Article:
Annual conference of TG on Ethics, Values & Planning
Breaking through ‘conformorality’ in urban and regional studies (14 & 15 September 2023, Dortmund)
The conference takes its inspiration from The Grievance Studies Affair (2017/2018), a controversial experiment in which three researchers, using pseudonyms, published bizarre articles without scientific evidence but conforming to conventional, broadly accepted moral views. The team demonstrated that it is easier to get published in peer-reviewed scientific journals if one’s articles adhere to (and reinforce) certain mainstream viewpoints. The project’s findings exemplify what, in the literature, is referred to as conformorality (Lisciandra et al., 2013). This concept expresses the tendency of groups and communities to acritically rely on consensus viewpoints, judgements and values. Even in academic debates, it is increasingly common to be accused of being 'naive', 'insensitive' or 'part of the problem' if one demonstrates scepticism towards certain ideas or issues.
Conformorality raises particular concerns in science as it can severely compromise and hinder the development of constructive perspectives. While one can interpret conformorality as useful, even if only for purely functional reasons (such as not reinventing the wheel), it is crucial to recognise that an excess of conformorality can reduce fair confrontation and obstruct innovative ideas and solutions. Planning theory, urban studies and human geography are not exempt from this risk, and debates on circular economy, commons, commodification, densification, touristification, segregation, gentrification, digitalisation, informality, inequality, participation, neoliberalism, post-colonialism, peripheries-peripherality, post-growth, privatisation, sustainability, social justice and the just city—to name only a few—are all susceptible to conformorality.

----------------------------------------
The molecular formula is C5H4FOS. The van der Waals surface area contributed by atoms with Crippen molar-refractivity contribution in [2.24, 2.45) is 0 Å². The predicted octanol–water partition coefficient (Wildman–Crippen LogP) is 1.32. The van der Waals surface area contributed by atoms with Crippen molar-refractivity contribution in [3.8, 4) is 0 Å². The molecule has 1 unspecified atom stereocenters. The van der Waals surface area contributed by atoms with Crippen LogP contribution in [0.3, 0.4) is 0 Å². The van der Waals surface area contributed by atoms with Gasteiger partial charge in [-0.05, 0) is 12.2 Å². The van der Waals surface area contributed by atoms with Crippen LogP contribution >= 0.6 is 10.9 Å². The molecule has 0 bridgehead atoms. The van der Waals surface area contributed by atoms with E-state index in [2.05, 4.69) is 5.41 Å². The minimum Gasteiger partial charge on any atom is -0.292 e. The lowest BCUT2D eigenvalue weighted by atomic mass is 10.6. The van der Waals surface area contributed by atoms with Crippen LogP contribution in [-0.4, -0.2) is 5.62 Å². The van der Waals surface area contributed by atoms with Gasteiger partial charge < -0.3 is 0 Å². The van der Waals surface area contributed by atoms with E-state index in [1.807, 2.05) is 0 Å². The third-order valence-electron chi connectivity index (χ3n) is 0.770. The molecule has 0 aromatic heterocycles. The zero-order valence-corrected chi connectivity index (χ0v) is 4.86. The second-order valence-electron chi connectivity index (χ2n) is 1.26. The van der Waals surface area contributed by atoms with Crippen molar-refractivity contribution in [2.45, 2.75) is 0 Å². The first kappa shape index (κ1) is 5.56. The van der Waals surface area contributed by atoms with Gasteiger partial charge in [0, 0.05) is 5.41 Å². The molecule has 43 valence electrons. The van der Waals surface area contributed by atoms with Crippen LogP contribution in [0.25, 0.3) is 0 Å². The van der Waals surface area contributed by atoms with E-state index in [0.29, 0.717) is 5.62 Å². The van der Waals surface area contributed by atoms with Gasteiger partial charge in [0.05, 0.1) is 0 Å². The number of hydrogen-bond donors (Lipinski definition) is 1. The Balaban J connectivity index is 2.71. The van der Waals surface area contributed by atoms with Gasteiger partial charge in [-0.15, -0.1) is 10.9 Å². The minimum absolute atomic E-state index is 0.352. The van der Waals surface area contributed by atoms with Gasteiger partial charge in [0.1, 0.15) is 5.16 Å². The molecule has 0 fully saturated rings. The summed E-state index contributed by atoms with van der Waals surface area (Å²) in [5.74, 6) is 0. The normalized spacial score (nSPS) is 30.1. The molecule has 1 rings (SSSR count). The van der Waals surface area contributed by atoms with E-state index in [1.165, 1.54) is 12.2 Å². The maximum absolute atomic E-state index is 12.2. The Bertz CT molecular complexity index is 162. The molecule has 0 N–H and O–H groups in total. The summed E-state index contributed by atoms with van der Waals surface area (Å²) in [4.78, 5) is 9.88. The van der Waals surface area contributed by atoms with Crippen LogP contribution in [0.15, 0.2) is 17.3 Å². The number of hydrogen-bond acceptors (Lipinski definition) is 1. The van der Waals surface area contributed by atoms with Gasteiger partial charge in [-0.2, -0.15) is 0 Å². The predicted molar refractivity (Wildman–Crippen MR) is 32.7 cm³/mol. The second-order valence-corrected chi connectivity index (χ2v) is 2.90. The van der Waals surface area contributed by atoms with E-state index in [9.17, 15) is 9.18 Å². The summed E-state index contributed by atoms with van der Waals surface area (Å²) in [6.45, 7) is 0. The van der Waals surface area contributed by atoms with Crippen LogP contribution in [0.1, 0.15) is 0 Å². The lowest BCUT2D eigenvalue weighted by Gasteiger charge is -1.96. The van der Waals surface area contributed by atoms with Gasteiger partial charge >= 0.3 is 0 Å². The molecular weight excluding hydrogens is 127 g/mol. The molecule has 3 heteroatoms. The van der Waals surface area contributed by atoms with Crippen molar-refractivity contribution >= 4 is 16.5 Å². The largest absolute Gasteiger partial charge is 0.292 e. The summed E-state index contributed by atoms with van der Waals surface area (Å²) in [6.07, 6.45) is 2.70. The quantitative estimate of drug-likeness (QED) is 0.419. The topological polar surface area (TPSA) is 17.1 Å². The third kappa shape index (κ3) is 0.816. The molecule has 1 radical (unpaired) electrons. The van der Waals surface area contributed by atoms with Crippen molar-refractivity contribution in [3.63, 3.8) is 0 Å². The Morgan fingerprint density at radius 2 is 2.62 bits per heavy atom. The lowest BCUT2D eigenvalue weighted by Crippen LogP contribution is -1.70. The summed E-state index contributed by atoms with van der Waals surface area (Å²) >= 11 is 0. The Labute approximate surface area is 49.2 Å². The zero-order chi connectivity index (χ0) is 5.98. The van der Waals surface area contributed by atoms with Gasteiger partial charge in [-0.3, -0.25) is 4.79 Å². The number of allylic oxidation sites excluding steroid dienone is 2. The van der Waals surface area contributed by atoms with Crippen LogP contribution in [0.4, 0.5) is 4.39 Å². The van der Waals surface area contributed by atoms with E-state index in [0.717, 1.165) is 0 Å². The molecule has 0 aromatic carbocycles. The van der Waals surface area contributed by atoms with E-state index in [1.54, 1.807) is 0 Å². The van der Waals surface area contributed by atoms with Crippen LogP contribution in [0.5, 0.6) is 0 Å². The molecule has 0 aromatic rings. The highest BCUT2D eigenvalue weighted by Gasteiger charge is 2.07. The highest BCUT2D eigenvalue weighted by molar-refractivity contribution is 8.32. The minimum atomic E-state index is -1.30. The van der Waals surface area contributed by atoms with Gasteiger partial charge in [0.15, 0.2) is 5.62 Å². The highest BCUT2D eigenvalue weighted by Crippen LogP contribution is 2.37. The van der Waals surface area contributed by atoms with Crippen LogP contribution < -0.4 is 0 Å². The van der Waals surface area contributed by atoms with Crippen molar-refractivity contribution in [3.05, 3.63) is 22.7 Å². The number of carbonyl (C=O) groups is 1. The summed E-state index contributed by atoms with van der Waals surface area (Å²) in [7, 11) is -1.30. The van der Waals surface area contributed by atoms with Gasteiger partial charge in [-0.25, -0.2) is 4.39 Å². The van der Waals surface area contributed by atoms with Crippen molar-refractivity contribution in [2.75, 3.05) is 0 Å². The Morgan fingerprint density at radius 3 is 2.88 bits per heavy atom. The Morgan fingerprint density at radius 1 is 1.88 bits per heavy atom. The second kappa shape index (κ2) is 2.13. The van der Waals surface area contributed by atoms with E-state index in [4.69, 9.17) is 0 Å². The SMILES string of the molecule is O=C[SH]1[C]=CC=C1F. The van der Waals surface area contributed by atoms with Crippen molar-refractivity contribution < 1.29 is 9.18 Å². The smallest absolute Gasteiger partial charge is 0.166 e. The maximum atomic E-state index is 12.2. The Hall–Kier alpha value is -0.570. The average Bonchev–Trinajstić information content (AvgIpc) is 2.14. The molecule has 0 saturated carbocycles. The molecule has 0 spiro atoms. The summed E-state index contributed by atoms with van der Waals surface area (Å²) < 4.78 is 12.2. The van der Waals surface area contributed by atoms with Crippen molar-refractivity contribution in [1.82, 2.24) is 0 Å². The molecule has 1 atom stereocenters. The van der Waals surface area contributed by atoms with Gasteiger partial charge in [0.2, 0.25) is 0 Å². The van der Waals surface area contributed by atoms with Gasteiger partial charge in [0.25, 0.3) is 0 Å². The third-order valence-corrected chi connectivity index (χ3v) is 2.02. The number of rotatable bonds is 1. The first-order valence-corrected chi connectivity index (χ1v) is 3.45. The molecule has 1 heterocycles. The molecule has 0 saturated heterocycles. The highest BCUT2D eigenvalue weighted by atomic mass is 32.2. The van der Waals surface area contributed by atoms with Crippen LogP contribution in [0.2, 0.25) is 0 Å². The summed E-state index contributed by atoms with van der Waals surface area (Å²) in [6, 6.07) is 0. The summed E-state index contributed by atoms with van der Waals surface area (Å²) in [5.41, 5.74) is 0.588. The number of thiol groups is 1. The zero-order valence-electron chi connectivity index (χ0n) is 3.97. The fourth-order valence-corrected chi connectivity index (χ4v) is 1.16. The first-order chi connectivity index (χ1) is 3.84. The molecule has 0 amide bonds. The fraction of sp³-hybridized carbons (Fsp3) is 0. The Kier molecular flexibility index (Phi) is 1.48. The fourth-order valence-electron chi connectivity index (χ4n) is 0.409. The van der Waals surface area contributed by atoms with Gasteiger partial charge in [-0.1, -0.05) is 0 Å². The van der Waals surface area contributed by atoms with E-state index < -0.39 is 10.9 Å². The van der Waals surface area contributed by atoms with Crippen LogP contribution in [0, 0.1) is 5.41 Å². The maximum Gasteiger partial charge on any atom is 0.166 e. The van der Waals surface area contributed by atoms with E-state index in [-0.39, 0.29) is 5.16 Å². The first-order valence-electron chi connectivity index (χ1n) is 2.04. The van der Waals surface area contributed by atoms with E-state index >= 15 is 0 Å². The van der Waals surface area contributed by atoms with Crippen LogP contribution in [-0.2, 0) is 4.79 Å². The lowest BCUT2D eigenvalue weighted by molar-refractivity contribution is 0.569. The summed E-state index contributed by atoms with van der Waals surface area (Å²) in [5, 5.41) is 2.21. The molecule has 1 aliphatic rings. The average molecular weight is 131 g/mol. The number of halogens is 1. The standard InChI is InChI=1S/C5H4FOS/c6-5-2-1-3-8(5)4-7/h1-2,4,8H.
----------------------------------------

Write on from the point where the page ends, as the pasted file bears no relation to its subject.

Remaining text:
In this context, the conference welcomes contributions that critically discuss conformorality in urban studies and invites scholars to investigate this issue from their own perspectives and experiences.
• To what extent does conformorality affect your research?
• Why does the community align on certain values?
• To what extent is conformorality a problem (or an opportunity)?
• What other ideas/views does conformorality hinder? How can we overcome it?
Deadline for abstract submissions
Authors are invited to submit an abstract of a maximum of 250 words by 4 June 2023 using a Google Form. Authors will be notified of decisions on their abstracts by the end of June 2023.
Themed special issue
Authors of certain selected abstracts will be offered the chance to contribute to a themed special issue of a peer-reviewed journal. The organisers will provide further information at that time.
ILS – Research Institute for Regional and Urban Development (Dortmund)
Alshaalan, H., & Gummerum, M. (2022). Conformity on moral, social conventional and decency issues in the United Kingdom and Kuwait. International Journal of Psychology, 57(2), 261–270.
Chituc, V., & Sinnott-Armstrong, W. (2020). Moral conformity and its philosophical lessons. Philosophical Psychology, 33(2), 262–282.
Cialdini, R. B., & Goldstein, N. J. (2004). Social influence: Compliance and conformity. Annual Review of Psychology, 55, 591–621.
Farrow, K., Grolleau, G., & Ibanez, L. (2017). Social norms and pro-environmental behavior: A review of the evidence. Ecological Economics, 140, 1–13.
Kelly, D. (2011). Yuck! The nature and moral significance of disgust. Cambridge (MA): The MIT Press.
Kelly, M., Ngo, L., Chituc, V., Huettel, S., & Sinnott-Armstrong, W. (2017). Moral conformity in online interactions: Rational justifications increase influence of peer opinions on moral judgments. Social Influence, 12(2–3), 57–68.
Kirchherr, J. (2022). Bullshit in the sustainability and transitions literature: A provocation. Circular Economy and Sustainability, 1–6.
Lisciandra, C., Postma-Nilsenová, M., & Colombo, M. (2013). Conformorality. A study on group conditioning of normative judgment. Review of Philosophy and Psychology, 4, 751–764.
Pluckrose, H., & Lindsay, J.A. (2020). Cynical theories. Pitchstone Publishing.
Roberts, S. O., Ho, A. K., & Gelman, S. A. (2019). The role of group norms in evaluating uncommon and negative behaviors. Journal of Experimental Psychology: General, 148(2), 374–387.
Roughley, N. (2018). From shared intentionality to moral obligation? Some worries. Philosophical Psychology, 31(5), 736–754.
Roughley, N., & Bayertz, K. (Eds.) (2019). The normative animal? On the anthropological significance of social, moral, and linguistic norms. Oxford: Oxford University Press.
Schmidt, T. (2016). Accounting for moral conflicts. Ethical Theory and Moral Practice, 19, 9–19.
Szigeti, A. (2015). Sentimentalism and moral dilemmas. Dialectica, 69(1), 1–22.
Turiel, E. (2002). The culture of morality: Social development, context, and conflict. Cambridge: Cambridge University Press.